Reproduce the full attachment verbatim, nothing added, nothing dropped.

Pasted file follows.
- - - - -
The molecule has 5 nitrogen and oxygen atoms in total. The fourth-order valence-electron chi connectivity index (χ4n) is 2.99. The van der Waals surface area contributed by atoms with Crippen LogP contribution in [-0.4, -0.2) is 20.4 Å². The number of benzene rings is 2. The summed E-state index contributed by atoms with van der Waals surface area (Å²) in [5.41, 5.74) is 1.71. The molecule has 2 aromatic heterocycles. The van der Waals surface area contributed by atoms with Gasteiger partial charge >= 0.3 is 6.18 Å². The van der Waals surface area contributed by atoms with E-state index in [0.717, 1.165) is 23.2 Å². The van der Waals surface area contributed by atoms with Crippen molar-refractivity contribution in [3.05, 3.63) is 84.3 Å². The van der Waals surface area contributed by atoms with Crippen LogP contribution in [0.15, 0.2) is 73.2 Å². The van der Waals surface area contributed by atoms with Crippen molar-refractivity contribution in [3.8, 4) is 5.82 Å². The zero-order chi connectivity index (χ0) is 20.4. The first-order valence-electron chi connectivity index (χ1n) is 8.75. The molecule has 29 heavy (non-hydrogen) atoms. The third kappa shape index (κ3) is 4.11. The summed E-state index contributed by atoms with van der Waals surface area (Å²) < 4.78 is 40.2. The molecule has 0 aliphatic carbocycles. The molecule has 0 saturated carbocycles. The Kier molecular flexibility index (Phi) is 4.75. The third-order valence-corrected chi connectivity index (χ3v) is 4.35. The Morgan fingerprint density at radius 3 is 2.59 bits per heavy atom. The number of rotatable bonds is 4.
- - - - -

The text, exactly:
The molecule has 5 nitrogen and oxygen atoms in total. The fourth-order valence-electron chi connectivity index (χ4n) is 2.99. The van der Waals surface area contributed by atoms with Crippen LogP contribution in [-0.4, -0.2) is 20.4 Å². The number of benzene rings is 2. The summed E-state index contributed by atoms with van der Waals surface area (Å²) in [5.41, 5.74) is 1.71. The molecule has 2 aromatic heterocycles. The van der Waals surface area contributed by atoms with Gasteiger partial charge >= 0.3 is 6.18 Å². The van der Waals surface area contributed by atoms with E-state index in [0.717, 1.165) is 23.2 Å². The van der Waals surface area contributed by atoms with Crippen molar-refractivity contribution in [3.05, 3.63) is 84.3 Å². The van der Waals surface area contributed by atoms with Crippen LogP contribution in [0.15, 0.2) is 73.2 Å². The van der Waals surface area contributed by atoms with Crippen molar-refractivity contribution in [3.8, 4) is 5.82 Å². The zero-order chi connectivity index (χ0) is 20.4. The first-order valence-electron chi connectivity index (χ1n) is 8.75. The molecule has 29 heavy (non-hydrogen) atoms. The third kappa shape index (κ3) is 4.11. The summed E-state index contributed by atoms with van der Waals surface area (Å²) < 4.78 is 40.2. The molecule has 0 aliphatic carbocycles. The molecule has 0 saturated carbocycles. The Kier molecular flexibility index (Phi) is 4.75. The third-order valence-corrected chi connectivity index (χ3v) is 4.35. The Morgan fingerprint density at radius 3 is 2.59 bits per heavy atom. The number of rotatable bonds is 4.